According to the historian, the richest man to have ever lived in the world was a Muslim named Mansa Musa. He had a total net worth of 400 billion dollars which is 4 times the net worth of bill gates.Musa was the tenth Mansa, Mansa in English translate to “sultan”, “conqueror”,or “emperor”.
He lived in Mali ( a country in West Africa) was the supplier of salt and gold. Mali’s production of nearly half of the world’s supply of salt and gold contributed to Musa’s vast wealth. He was born in 1280 and ruled Mali from 1312 to 1337. Till 1324 the rest of the world has no idea of Musa’s wealth. Musa caught the attention of European after his Hajj in 1324.In 1324 he took up to a thousand servants, 80 camels loaded with 300 pounds of gold for their trip to Hajj.
During his journey to Hajj, he stopped in Alexandria and Cairo where he attracted the world’s interest. He was generous so due to Zakat and his act of kindness he gave away most of his gold to the poor. His generosity was felt years later in Egypt, mecca, and medina as the local economy collapsed. He also helped to build mosques each Friday on his way to Hajj. On his return to his country, he brought Arab’s famous scholars and architects with him for the development of Gao and Timbuktu(cities in Mali).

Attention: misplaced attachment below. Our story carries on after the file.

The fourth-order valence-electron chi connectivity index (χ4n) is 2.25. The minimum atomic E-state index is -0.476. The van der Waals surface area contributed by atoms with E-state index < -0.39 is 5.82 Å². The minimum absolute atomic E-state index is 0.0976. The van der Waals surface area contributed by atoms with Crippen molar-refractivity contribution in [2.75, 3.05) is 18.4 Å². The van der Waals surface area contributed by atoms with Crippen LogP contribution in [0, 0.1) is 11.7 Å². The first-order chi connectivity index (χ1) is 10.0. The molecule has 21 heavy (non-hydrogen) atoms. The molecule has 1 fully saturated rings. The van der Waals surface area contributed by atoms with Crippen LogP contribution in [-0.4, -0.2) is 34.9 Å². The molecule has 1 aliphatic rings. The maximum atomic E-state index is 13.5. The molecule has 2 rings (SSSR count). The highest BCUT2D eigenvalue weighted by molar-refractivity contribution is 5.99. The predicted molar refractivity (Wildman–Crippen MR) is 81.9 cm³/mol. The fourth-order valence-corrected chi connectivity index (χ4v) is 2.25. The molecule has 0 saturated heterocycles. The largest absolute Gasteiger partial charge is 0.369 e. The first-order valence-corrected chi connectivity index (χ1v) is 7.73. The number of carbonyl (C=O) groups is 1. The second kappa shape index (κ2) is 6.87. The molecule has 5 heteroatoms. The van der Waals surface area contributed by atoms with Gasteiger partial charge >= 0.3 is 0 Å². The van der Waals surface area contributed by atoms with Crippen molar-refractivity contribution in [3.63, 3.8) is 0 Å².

Timbuktu became a famous scholarly, cultural, and flourishing trade city in these years. A city where people from Europe, Asia, and northern Africa came to learn, trade and live. Timbuktu became the center of the Islamic world in sub-Saharan The Arab Architect Mansa brought with him made the various state of the art buildings like Djinguereber Mosque. Masjid of Sidi Yahya and sankore are in the Palace of Madagou and uni of Gao. After Mansa’s death in 1337, his son became the ruler but his reign did not last long.
Musa, Sultan of Mali in Western Africa. Mansa Musa had prepared carefully for the long journey to Makkah he and his attendants would take. He was determined to travel not only for his own religious fulfillment but also for recruiting teachers and leaders so that his realms could learn more of the Prophet‘s teachings.
–Mahmud Kati, Chronicle of the Seeker